The ride itself will be altered to minimize risk. Pelotonia’s most popular routes of 20 and 50 miles will have both Saturday and Sunday options to reduce congestion. Riders will be socially distanced behind the starting line before taking off in waves of 200 to 300, versus the typical 500 to 1,000, and spread out by 15 to 30 minutes to reduce crowding at rest stops. As of now, participants will be asked to wear masks at the starting line, at rest stops when not eating or drinking, and while celebrating at the finish. All food will be prepackaged, and though organizers hope to do an opening ceremony, it won’t be 15,000 people eating and drinking together for six hours, Ulman says.

A cancer survivor himself, Ulman asserts that the need for funding is greater than ever because many people have put off their screenings in the last year, which will lead to an increase in diagnoses going forward. But this year’s ride is also important just to give people something to look forward to, he says. “Psychologically, I think it’s been uplifting for so many.” Rider fundraising commitments $1,250 and up, pelotonia.org

Reynoldsburg Tomato Festival, Aug. 12–14

Huber Park plays host to this venerable event, which is celebrating 55 years of summer fun. The first fest featured a tomato fight between Republicans and Democrats, and while they wouldn’t even be able to agree on throwing food at one another today, there will be plenty of other entertainment: carnival rides, a car show, vendors and a pageant. All shows are free, reytomatofest.com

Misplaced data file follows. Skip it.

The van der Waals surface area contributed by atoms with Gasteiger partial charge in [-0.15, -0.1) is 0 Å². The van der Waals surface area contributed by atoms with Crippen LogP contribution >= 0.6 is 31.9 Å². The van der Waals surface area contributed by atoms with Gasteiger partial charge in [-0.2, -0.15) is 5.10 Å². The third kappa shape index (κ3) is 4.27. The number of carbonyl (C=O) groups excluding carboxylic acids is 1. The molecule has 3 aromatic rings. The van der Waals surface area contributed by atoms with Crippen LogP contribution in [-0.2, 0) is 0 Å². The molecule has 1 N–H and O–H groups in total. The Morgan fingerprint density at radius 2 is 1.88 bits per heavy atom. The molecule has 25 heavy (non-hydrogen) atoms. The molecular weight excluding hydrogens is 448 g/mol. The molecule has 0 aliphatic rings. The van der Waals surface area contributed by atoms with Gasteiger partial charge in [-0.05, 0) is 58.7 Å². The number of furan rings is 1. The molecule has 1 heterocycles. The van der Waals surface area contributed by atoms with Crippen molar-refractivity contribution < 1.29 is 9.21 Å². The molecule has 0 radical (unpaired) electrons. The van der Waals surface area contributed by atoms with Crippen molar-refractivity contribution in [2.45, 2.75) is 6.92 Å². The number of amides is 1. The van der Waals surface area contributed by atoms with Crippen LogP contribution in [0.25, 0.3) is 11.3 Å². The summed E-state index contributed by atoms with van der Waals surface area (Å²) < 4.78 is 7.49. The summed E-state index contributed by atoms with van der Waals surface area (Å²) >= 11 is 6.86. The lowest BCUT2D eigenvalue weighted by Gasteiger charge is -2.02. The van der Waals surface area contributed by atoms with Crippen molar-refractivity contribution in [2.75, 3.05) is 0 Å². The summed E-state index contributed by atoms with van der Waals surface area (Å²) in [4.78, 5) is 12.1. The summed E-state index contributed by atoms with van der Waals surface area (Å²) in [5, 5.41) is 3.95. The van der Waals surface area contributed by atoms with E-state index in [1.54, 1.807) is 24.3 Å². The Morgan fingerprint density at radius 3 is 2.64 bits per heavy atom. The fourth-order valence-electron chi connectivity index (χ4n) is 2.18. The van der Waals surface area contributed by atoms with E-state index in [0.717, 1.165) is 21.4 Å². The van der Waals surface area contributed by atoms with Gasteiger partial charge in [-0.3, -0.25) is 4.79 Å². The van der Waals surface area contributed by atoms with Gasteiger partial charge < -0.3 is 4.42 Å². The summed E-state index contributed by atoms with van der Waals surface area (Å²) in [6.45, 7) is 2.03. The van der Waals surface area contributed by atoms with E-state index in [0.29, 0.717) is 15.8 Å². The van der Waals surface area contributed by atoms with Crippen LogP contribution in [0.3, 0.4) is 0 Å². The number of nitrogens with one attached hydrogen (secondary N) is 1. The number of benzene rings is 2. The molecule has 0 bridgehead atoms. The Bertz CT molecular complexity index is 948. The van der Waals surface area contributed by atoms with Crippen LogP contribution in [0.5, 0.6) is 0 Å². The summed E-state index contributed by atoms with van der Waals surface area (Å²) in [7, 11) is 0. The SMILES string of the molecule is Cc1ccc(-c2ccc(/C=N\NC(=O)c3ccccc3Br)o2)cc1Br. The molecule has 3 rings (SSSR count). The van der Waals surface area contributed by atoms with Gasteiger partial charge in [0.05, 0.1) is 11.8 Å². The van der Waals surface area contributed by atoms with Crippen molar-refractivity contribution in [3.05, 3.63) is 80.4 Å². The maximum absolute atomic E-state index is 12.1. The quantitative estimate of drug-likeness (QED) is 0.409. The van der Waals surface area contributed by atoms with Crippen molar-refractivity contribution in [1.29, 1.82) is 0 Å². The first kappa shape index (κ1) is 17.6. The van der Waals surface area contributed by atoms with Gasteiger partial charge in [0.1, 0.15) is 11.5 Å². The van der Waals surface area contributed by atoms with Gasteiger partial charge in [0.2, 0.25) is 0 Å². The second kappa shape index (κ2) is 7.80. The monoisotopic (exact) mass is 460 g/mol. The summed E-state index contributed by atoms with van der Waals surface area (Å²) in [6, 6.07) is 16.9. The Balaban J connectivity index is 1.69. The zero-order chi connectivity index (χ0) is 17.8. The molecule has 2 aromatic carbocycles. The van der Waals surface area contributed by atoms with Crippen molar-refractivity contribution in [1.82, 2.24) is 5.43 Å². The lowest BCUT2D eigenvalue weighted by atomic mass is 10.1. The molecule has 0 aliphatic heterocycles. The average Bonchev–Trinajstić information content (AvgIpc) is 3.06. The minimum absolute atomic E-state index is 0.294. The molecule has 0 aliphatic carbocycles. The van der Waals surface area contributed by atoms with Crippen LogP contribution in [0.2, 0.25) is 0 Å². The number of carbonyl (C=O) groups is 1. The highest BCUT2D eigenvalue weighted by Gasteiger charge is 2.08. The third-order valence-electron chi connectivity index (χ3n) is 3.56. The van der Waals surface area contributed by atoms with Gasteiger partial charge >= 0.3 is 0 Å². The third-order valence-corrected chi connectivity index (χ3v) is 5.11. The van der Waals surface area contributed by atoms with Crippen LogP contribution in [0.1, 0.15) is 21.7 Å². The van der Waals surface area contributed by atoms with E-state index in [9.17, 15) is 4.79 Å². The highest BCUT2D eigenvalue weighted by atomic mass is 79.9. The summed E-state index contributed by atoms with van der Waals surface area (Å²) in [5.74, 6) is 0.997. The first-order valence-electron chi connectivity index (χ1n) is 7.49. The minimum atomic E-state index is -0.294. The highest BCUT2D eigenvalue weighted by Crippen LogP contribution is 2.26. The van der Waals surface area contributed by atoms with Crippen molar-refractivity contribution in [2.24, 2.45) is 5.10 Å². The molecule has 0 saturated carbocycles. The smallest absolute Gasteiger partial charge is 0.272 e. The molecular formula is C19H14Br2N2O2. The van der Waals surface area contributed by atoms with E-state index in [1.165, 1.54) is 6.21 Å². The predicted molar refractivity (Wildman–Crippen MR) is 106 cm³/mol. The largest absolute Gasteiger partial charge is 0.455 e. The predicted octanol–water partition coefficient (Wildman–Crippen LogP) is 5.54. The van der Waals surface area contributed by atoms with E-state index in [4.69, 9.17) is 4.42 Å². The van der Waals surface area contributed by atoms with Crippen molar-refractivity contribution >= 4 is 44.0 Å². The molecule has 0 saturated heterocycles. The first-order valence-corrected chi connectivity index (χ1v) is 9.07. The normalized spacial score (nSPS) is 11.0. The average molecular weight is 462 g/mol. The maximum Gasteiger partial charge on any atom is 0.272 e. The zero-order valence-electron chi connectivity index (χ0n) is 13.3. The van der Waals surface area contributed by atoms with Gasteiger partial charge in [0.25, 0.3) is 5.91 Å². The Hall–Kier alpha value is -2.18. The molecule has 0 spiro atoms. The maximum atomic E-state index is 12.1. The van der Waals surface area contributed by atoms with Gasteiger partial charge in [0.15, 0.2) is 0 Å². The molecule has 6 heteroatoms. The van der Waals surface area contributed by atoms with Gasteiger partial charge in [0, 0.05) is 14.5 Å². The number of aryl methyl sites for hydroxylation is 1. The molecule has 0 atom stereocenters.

Aug. 12-14: All Ohio Balloon Festival in Marysville

All Ohio Balloon Fest, Aug. 12–14

The balloons and pilots come from as far away as Belgium for this sky-high celebration at the Union County Airport. The event is also known for its nightly concerts, and this year’s headliners are country singer Cole Swindell (Thursday), country singer Mitchell Tenpenny (Friday) and Bon Journey (Saturday), which is exactly the kind of music you think it is.

Columbus Food Truck Festival, Aug. 20–21

After missing its shot to mark a decade of operation in 2020, the food truck fest’s 2021 event is dubbed “10th Anniversary Redux.” The second attempt at No. 10 will be at the Franklin County Fairgrounds, with craft vendors, bands and a fleet of food trucks along the river. Free admission, fast passes and VIP tickets $25–$65, columbusfoodtruckfest.com

Related:Local Events Happening in August

WonderBus Music & Arts Festival, Aug. 28–29

WonderBus, on the CAS lawn, could be the first local test of music festivals in the pandemic era. Organizers have released a reduced number of tickets with hopes of issuing more if restrictions are lifted before the show. The lineup includes Kesha, AJR, Wilco, Grouplove, St. Paul & the Broken Bones and local act Doc Robinson, among others. Don’t be surprised if the Black Pumas’ soulful magic steals the show. $89–$400, wonderbusfest.com

Samantha Giesige and Marcus Billingsley at work at Scrawl

Scrawl, Aug. 28–29

Franklinton’s premier artistic event has ditched the “Urban” part of its name and will spread out into 400 Square, the name for the campus of 400 West Rich, Strongwater, Chromedge Studios and The Vanderelli Room. The increased footprint allows for social distancing, as well as more mural-making, local vendors, DJs and food trucks. Free, franklintonartsdistrict.com/scrawl15.html